14. I tried to attach photos to a post, but there is no 'paper clip'. Am I not doing something correctly?
  15. Ski- listen: "Fi~Fie~Fo~Fum". Methinks the beanstalk is much too high, and the Giants are much too big. They ain't lettin' go of that goose.
  16. I recall the previous thread. Then, as now, too many posters mistakenly talk about repairing and making, and that violin expertise can only be acquired by hands-on experience with vast quantities of instruments, etc., etc. The point is completely missed. I think the OP is talking about acquiring knowledge, not ability. Instrument-making workshops and schools do touch on this type of knowledge, but their real emphasis is on building the instruments. I disagree that the market (potential students) for a credited course is too small- in addition to the many who are just plain interested, I think many, many professional makers and dealers would avail themselves of such a course, in order to increase their knowledge and thus augment their business abilities ($).
  17. Ron1

    Photo of the Day

    This back & forth banter will just promote jalousie amongst y'all.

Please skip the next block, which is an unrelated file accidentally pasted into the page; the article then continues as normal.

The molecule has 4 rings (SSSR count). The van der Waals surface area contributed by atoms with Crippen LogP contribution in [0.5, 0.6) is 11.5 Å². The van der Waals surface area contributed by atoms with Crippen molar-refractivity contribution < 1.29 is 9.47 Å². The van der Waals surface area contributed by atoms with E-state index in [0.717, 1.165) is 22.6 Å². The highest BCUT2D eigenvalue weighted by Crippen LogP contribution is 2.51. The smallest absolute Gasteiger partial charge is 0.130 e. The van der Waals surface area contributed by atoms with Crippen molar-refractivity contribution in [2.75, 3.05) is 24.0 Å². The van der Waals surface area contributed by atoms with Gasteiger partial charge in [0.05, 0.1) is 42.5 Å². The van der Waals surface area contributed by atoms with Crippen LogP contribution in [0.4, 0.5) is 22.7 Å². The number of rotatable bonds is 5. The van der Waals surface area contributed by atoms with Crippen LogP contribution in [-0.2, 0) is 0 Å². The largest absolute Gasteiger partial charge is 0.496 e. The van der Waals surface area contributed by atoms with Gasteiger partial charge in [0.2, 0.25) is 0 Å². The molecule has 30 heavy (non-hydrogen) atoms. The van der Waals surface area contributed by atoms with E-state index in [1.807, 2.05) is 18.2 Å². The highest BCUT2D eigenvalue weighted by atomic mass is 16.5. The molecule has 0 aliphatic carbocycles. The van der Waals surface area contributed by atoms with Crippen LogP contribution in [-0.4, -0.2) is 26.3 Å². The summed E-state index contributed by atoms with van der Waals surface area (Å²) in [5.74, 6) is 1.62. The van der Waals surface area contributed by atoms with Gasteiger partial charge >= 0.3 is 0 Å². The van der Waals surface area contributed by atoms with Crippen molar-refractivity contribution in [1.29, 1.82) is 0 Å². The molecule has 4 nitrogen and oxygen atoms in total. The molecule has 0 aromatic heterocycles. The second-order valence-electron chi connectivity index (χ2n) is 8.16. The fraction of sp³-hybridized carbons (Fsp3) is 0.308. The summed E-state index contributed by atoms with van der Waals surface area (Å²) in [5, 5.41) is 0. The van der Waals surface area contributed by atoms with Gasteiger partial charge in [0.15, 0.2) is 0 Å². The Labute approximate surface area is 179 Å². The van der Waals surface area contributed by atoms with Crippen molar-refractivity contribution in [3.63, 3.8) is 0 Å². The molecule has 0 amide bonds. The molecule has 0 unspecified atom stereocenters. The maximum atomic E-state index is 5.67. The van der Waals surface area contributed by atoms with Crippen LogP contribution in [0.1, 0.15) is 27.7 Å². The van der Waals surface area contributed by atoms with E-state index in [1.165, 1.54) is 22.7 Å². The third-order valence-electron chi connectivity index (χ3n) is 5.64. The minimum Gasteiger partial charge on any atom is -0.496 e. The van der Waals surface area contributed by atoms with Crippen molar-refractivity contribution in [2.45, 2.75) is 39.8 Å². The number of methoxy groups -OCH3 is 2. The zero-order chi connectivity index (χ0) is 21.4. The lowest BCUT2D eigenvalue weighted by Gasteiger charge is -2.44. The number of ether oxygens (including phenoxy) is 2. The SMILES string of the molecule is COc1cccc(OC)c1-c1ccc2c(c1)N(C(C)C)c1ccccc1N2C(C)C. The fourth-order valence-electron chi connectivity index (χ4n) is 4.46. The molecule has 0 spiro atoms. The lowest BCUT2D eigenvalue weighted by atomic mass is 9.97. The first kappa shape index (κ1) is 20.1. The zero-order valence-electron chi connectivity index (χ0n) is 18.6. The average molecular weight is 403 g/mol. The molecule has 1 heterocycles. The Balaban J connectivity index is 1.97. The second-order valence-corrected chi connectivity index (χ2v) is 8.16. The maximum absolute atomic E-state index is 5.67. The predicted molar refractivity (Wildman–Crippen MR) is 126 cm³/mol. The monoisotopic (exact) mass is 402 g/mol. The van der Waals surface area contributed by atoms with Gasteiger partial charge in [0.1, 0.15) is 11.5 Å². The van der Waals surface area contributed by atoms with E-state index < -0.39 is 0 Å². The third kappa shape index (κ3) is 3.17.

18. Bruce- In your original post you say you had been "generously given" the neck, and in your later post, it seems you're saying you acquired it at auction, and did not choose to acquire the other pieces offered at the auction. Do I mis-read or mis-interpret?
  19. And the lower text might say something like "(_ B___lucci-Strad)"
  20. Have you deciphered the other words on the neck? The word preceding Stradivarius (sp) seems to possibly be "Original"?
  21. Regarding change in color perception after cataract surgery, my experience was somewhat different than David's Mother & Grandmother. Because they only 'do' one eye at a time, you have a chance, in-between surgeries, to compare your original eye (lens) with the new one. Some colors were different for me, especially the reds; and the reds I saw with the new eye were not pleasing- they tended toward a more crimson hue, having more blue than normal. A previous, pleasing "turkey red" was now a garish hue to me. The phenomenon was especially noticeable with red cars. I was not happy, but no one would believe, or admit the artificial lens did not produce "natural" colors. Now that I have both new lenses, I have no comparison, so I can no longer notice if colors are "off". But think what this would be like for a painter or artist who works with very precise color... OTOH Craig, this simple out-patient procedure will not merely slow-down or stop further deterioration of quality of sight, but will completely restore your vision. It's truly amazing! Even with my experience, I highly recommend anyone needing cataract surgery to have it done. You'll never regret it.
  22. Do dolphins and water kelpies have tails like that? And legs? But, this is getting exciting, I just heard that someone found some stones near my neighborhood too!